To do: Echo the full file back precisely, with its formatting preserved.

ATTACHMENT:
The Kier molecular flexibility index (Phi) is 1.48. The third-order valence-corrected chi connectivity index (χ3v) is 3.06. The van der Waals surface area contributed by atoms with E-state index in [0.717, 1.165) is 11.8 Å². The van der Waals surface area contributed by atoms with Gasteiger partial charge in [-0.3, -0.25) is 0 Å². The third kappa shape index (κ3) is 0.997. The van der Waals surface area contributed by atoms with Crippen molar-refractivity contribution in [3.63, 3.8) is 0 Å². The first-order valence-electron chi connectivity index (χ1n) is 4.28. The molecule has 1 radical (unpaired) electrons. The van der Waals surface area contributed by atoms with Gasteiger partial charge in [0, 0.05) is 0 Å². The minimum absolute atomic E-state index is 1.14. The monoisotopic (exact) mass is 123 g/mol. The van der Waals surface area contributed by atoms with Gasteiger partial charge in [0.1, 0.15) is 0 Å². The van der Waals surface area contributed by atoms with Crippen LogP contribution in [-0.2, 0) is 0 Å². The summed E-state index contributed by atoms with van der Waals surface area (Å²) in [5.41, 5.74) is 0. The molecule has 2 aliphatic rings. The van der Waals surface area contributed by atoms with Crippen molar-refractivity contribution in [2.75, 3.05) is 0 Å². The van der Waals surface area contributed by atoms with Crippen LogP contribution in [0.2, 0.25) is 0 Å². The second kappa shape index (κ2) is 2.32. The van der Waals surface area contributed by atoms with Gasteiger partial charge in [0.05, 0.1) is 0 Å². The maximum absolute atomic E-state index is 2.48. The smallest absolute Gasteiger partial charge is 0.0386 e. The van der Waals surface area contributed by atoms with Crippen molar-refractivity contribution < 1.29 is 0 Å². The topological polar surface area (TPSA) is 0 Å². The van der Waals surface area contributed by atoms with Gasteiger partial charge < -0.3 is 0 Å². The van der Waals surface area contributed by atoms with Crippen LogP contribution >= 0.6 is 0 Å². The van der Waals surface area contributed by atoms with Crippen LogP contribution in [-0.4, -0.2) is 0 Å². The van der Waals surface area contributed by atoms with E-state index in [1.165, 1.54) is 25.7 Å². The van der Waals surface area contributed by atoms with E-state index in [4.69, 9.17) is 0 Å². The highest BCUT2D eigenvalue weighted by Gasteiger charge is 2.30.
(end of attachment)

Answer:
The Kier molecular flexibility index (Phi) is 1.48. The third-order valence-corrected chi connectivity index (χ3v) is 3.06. The van der Waals surface area contributed by atoms with E-state index in [0.717, 1.165) is 11.8 Å². The van der Waals surface area contributed by atoms with Gasteiger partial charge in [-0.3, -0.25) is 0 Å². The third kappa shape index (κ3) is 0.997. The van der Waals surface area contributed by atoms with Crippen molar-refractivity contribution in [3.63, 3.8) is 0 Å². The first-order valence-electron chi connectivity index (χ1n) is 4.28. The molecule has 1 radical (unpaired) electrons. The van der Waals surface area contributed by atoms with Gasteiger partial charge in [0, 0.05) is 0 Å². The minimum absolute atomic E-state index is 1.14. The monoisotopic (exact) mass is 123 g/mol. The van der Waals surface area contributed by atoms with Gasteiger partial charge in [0.1, 0.15) is 0 Å². The van der Waals surface area contributed by atoms with Crippen LogP contribution in [-0.2, 0) is 0 Å². The summed E-state index contributed by atoms with van der Waals surface area (Å²) in [5.41, 5.74) is 0. The molecule has 2 aliphatic rings. The van der Waals surface area contributed by atoms with Crippen molar-refractivity contribution in [2.75, 3.05) is 0 Å². The van der Waals surface area contributed by atoms with Crippen LogP contribution in [0.2, 0.25) is 0 Å². The second kappa shape index (κ2) is 2.32. The van der Waals surface area contributed by atoms with Gasteiger partial charge in [0.05, 0.1) is 0 Å². The maximum absolute atomic E-state index is 2.48. The smallest absolute Gasteiger partial charge is 0.0386 e. The van der Waals surface area contributed by atoms with Crippen molar-refractivity contribution < 1.29 is 0 Å². The topological polar surface area (TPSA) is 0 Å². The van der Waals surface area contributed by atoms with Gasteiger partial charge < -0.3 is 0 Å². The van der Waals surface area contributed by atoms with Crippen LogP contribution >= 0.6 is 0 Å². The van der Waals surface area contributed by atoms with Crippen LogP contribution in [-0.4, -0.2) is 0 Å². The van der Waals surface area contributed by atoms with E-state index in [1.165, 1.54) is 25.7 Å². The van der Waals surface area contributed by atoms with E-state index in [4.69, 9.17) is 0 Å². The highest BCUT2D eigenvalue weighted by Gasteiger charge is 2.30.